Today’s Monday memory is another chapter in the bizarre history of Morton Stadium/Clonliffe Harriers. If you were amazed by the ‘Santry bombing’ tale then prepare to be amazed once again!
Billy Morton had promoted the use of the stadium for all sorts of sporting and other events over the years: cycling, tennis, rugby and indeed even a military tattoo. Although Billy passed away in December 1969 his foresight in expanding the use of the stadium beyond track and field was clearly very much in the minds of the club’s committee in the 1970s. That can be the only explanation for one of the most bizarre events in the stadium’s history that took place in May 1978: ‘The Hell Drivers Stunt Show’.
The 1970s was the era of the stuntman and the stunt show. Hollywood movies featured epic car chases, crashes and jumps. Evil Knievel and his motorcycles were busy jumping rows of buses and Hotel fountains in Las Vegas. In the UK there was a stuntman called Eddie Kidd who was doing similar. In fact Eddie Kidd put on a stunt show believe it or not in the car park beside the church in Whitehall and in Parnell Park.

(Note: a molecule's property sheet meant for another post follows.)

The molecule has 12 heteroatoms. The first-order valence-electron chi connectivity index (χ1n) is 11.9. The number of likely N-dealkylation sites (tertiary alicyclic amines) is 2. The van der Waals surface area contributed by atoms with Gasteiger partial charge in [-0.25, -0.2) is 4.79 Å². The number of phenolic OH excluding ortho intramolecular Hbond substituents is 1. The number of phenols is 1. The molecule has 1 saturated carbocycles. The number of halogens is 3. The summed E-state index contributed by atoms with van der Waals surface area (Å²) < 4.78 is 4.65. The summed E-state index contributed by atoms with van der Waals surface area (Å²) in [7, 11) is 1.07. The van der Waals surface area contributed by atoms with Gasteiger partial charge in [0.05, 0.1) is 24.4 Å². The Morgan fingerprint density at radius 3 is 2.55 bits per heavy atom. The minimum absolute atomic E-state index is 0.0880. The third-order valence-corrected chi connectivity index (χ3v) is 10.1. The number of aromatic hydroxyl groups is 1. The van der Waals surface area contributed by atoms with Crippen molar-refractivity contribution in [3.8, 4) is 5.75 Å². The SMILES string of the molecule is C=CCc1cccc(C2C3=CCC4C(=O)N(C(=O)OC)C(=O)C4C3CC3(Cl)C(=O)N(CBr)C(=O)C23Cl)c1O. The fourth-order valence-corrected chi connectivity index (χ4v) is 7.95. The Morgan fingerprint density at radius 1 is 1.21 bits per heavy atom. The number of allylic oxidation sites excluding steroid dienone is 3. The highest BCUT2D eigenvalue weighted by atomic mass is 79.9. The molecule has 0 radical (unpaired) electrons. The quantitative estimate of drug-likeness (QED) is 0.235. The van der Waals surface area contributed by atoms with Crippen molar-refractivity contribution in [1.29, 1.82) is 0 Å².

With the track in the stadium due to be replaced that year by a brand-new tartan track the committee gave the go-ahead for a show by the ‘Hell Drivers Stunt Show”. This was an international stunt team of men and women, they had come to international recognition by putting together the sequence in ‘Diamonds are Forever’ where James Bond had made his escape down a narrow alleyway by driving his getaway vehicle on two wheels. The stunt show in Santry consisted of cars driving on two wheels, motor bikes going through flaming boards, crashes and rolls. These stunts took place on the cycle track, the infield and also on the track itself. In addition to the show the Hell Drivers also booked the stadium for practice for their Irish tour which included stops in Belfast, Cork and Waterford.
To give you an idea of what was involved we have tracked down some archive footage from RTE showing the practice. This footage was broadcast on the RTE News on 16 May 1978.